Perhaps the best advice I can give you in this article is to try not to center your subject in a photo frame. Centering is a natural product of photography, but it is also a bit of a rookie practice that lacks attention to composition. A simple design option is to use “the rule of thirds.” It’s not a rule, but it’s a good guide to appreciate positioning your subject off-center. This simple practice is to visually divide your photo frame into three parts, horizontally and vertically. The vertical division is usually most important in bird photography, and it gives you a guide to start from; then you can change the positioning of the bird in the frame as you wish.

Off-Center Framing

If you find yourself initially centering the bird in your frame, in part to focus on it; simply move your camera slightly to position the bird to the right or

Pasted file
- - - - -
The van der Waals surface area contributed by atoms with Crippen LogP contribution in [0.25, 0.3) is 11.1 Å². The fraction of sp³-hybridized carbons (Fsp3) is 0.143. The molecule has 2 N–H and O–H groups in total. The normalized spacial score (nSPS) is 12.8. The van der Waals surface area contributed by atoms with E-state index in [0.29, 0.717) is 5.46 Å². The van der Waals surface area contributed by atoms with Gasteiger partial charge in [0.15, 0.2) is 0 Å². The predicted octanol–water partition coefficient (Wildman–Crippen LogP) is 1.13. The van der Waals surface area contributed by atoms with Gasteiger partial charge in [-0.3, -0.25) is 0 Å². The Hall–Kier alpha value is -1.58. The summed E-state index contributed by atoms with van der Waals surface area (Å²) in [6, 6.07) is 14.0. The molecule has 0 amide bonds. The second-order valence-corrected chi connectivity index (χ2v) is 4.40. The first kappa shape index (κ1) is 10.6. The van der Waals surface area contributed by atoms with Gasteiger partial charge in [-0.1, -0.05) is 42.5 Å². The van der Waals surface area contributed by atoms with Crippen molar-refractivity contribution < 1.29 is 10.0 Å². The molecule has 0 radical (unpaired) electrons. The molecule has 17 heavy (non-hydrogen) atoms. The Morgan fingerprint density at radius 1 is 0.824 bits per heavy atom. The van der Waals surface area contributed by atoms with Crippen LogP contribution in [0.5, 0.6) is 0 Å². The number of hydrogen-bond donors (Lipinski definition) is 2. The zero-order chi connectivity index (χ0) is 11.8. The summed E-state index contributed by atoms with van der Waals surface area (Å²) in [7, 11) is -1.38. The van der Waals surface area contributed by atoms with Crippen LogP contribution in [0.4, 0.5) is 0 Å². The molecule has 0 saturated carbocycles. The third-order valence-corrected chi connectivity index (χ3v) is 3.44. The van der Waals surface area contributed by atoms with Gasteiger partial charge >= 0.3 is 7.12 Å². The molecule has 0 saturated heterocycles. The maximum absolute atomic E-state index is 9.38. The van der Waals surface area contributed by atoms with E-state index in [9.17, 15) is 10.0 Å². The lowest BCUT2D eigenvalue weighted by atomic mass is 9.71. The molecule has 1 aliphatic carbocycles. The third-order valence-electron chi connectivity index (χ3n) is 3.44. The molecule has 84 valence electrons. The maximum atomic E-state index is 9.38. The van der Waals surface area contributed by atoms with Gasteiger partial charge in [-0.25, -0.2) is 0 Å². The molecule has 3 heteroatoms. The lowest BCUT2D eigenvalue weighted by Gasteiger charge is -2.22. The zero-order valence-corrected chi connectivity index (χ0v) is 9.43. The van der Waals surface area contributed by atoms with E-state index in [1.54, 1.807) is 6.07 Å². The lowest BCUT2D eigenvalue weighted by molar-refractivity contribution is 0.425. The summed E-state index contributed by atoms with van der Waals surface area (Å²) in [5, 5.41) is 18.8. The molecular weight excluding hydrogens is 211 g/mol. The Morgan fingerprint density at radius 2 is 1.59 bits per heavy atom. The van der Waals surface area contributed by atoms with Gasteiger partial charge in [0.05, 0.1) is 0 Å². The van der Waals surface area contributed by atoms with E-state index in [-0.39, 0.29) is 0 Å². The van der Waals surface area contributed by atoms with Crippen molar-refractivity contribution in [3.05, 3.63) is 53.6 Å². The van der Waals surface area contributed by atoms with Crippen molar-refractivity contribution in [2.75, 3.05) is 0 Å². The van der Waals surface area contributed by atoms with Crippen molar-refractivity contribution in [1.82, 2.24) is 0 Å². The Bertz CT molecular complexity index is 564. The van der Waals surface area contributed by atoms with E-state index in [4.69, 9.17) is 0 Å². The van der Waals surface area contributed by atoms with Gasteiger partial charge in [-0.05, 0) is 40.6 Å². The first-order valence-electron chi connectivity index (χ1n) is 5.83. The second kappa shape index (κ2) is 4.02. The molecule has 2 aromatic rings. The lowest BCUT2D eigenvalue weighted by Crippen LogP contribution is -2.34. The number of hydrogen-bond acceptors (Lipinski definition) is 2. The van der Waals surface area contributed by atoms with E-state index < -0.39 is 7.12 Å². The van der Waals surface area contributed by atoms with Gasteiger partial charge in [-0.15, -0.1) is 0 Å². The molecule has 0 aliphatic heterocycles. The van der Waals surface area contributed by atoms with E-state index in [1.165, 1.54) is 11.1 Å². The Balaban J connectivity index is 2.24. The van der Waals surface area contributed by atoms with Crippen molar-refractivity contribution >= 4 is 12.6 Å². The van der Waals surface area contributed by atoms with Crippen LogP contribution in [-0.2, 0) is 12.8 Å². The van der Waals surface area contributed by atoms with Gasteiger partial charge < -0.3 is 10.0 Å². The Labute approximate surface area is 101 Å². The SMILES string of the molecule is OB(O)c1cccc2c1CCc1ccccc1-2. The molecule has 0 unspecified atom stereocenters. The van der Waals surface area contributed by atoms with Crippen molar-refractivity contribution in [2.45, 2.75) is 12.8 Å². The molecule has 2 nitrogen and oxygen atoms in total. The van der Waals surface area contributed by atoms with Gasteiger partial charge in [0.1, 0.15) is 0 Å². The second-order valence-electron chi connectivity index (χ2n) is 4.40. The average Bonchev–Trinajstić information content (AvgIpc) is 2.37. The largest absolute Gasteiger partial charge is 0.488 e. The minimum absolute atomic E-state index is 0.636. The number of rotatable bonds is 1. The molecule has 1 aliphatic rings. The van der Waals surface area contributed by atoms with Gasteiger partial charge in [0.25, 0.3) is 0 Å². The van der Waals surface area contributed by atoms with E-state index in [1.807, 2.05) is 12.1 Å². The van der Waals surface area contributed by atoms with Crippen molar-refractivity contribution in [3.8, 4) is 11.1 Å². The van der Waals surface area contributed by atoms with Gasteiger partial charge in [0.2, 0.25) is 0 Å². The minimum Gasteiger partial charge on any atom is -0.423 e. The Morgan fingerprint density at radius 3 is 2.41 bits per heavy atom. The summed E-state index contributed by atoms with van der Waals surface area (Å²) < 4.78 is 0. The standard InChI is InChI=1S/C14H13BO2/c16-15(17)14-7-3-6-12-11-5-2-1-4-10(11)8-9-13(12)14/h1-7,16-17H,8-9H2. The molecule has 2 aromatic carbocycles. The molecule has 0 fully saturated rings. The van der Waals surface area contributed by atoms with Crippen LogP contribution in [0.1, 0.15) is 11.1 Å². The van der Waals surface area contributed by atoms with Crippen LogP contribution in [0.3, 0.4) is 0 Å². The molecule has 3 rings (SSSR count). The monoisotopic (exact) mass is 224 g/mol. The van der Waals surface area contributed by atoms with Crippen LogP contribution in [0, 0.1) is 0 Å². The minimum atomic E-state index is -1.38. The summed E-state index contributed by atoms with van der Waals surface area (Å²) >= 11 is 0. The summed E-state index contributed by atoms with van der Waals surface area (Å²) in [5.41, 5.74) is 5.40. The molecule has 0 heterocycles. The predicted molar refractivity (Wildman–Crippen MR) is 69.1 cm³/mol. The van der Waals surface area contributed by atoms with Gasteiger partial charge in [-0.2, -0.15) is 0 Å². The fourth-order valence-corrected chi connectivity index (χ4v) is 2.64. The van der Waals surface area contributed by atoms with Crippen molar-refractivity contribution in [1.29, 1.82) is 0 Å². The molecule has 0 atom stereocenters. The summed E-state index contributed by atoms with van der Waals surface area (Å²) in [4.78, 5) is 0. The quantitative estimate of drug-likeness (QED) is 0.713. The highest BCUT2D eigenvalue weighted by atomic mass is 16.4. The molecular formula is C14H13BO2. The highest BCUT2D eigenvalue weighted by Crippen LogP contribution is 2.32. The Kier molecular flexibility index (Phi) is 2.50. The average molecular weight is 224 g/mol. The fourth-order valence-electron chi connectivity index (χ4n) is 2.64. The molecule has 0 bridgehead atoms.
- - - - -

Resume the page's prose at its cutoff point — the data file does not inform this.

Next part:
You can also crop the same photo in the way you prefer using photo editing software. Note that there is still extra space to the right of the bird to provide an off-center composition.

left of center. For the most part, the bird will dictate whether you want to position it to the right or left. In essence, if the bird is looking right, it’s usually best to position the bird to the left of center, thereby providing a little more space to the right – or a lot more. Likewise, if a bird is flying to the left, it’s usually best to leave some extra space in front of it so it has some space “to fly into.”

If you are using a zoom lens, when you have an opportunity to photograph a trusting bird, after taking your close-ups, zoom out to take some photos with a broader background, thereby adding more landscape or surrounding vegetation. Try a couple different zoom options, perhaps even a photo where the bird is a small part of the overall view – if the surroundings constitute including them, of course make them part of your compositions.

Warblers are such small birds that invariably their surroundings become part of any photo may take of them. An early spring setting for this Canada Warbler provides a subtle flow to the image that would be missing if the bird was centered.